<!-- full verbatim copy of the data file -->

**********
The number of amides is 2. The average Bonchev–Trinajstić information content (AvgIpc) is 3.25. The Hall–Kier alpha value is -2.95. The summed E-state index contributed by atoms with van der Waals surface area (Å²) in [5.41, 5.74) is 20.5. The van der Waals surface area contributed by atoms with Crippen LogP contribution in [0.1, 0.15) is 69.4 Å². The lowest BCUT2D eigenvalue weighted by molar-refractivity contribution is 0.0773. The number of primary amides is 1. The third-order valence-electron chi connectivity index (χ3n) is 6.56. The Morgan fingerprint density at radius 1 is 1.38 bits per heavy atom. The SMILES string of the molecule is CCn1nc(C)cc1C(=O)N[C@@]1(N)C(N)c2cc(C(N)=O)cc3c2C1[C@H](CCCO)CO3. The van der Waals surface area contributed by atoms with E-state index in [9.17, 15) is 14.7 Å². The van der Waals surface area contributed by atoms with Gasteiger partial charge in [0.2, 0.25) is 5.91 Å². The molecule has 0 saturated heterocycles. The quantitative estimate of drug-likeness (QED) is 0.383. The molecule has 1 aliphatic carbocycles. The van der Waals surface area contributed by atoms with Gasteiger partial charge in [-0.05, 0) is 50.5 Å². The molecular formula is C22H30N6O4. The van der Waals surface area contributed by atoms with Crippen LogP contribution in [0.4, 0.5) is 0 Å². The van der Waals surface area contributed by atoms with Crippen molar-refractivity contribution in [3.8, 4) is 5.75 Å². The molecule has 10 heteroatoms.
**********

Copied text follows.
The number of amides is 2. The average Bonchev–Trinajstić information content (AvgIpc) is 3.25. The Hall–Kier alpha value is -2.95. The summed E-state index contributed by atoms with van der Waals surface area (Å²) in [5.41, 5.74) is 20.5. The van der Waals surface area contributed by atoms with Crippen LogP contribution in [0.1, 0.15) is 69.4 Å². The lowest BCUT2D eigenvalue weighted by molar-refractivity contribution is 0.0773. The number of primary amides is 1. The third-order valence-electron chi connectivity index (χ3n) is 6.56. The Morgan fingerprint density at radius 1 is 1.38 bits per heavy atom. The SMILES string of the molecule is CCn1nc(C)cc1C(=O)N[C@@]1(N)C(N)c2cc(C(N)=O)cc3c2C1[C@H](CCCO)CO3. The van der Waals surface area contributed by atoms with E-state index in [9.17, 15) is 14.7 Å². The van der Waals surface area contributed by atoms with Gasteiger partial charge in [0.2, 0.25) is 5.91 Å². The molecule has 0 saturated heterocycles. The quantitative estimate of drug-likeness (QED) is 0.383. The molecule has 1 aliphatic carbocycles. The van der Waals surface area contributed by atoms with Gasteiger partial charge in [-0.05, 0) is 50.5 Å². The molecular formula is C22H30N6O4. The van der Waals surface area contributed by atoms with Crippen LogP contribution in [0.4, 0.5) is 0 Å². The van der Waals surface area contributed by atoms with Crippen molar-refractivity contribution in [3.8, 4) is 5.75 Å². The molecule has 10 heteroatoms.